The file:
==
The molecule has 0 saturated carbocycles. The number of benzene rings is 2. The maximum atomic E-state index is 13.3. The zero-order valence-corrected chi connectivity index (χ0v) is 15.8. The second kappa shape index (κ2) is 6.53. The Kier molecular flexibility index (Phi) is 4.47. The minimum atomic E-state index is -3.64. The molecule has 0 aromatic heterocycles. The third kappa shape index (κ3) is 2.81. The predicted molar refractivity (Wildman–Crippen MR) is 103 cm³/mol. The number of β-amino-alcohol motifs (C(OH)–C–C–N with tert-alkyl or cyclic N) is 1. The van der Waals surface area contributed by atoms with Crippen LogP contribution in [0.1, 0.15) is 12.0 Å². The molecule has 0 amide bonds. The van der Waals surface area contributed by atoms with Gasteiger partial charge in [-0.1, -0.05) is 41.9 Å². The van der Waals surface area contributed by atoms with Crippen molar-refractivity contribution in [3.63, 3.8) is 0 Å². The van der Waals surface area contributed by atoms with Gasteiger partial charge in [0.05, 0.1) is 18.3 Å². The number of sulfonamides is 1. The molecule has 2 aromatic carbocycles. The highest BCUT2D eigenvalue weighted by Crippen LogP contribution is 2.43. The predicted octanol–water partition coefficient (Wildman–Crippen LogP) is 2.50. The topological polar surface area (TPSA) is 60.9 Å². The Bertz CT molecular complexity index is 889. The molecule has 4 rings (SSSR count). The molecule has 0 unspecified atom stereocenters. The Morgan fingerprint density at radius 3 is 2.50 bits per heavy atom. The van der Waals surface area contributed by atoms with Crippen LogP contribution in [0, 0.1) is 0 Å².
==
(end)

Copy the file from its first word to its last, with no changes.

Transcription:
The molecule has 0 saturated carbocycles. The number of benzene rings is 2. The maximum atomic E-state index is 13.3. The zero-order valence-corrected chi connectivity index (χ0v) is 15.8. The second kappa shape index (κ2) is 6.53. The Kier molecular flexibility index (Phi) is 4.47. The minimum atomic E-state index is -3.64. The molecule has 0 aromatic heterocycles. The third kappa shape index (κ3) is 2.81. The predicted molar refractivity (Wildman–Crippen MR) is 103 cm³/mol. The number of β-amino-alcohol motifs (C(OH)–C–C–N with tert-alkyl or cyclic N) is 1. The van der Waals surface area contributed by atoms with Crippen LogP contribution in [0.1, 0.15) is 12.0 Å². The molecule has 0 amide bonds. The van der Waals surface area contributed by atoms with Gasteiger partial charge in [-0.1, -0.05) is 41.9 Å². The van der Waals surface area contributed by atoms with Crippen molar-refractivity contribution in [3.63, 3.8) is 0 Å². The van der Waals surface area contributed by atoms with Gasteiger partial charge in [0.05, 0.1) is 18.3 Å². The number of sulfonamides is 1. The molecule has 2 aromatic carbocycles. The highest BCUT2D eigenvalue weighted by Crippen LogP contribution is 2.43. The predicted octanol–water partition coefficient (Wildman–Crippen LogP) is 2.50. The topological polar surface area (TPSA) is 60.9 Å². The Bertz CT molecular complexity index is 889. The molecule has 4 rings (SSSR count). The molecule has 0 unspecified atom stereocenters. The Morgan fingerprint density at radius 3 is 2.50 bits per heavy atom. The van der Waals surface area contributed by atoms with Crippen LogP contribution in [0, 0.1) is 0 Å².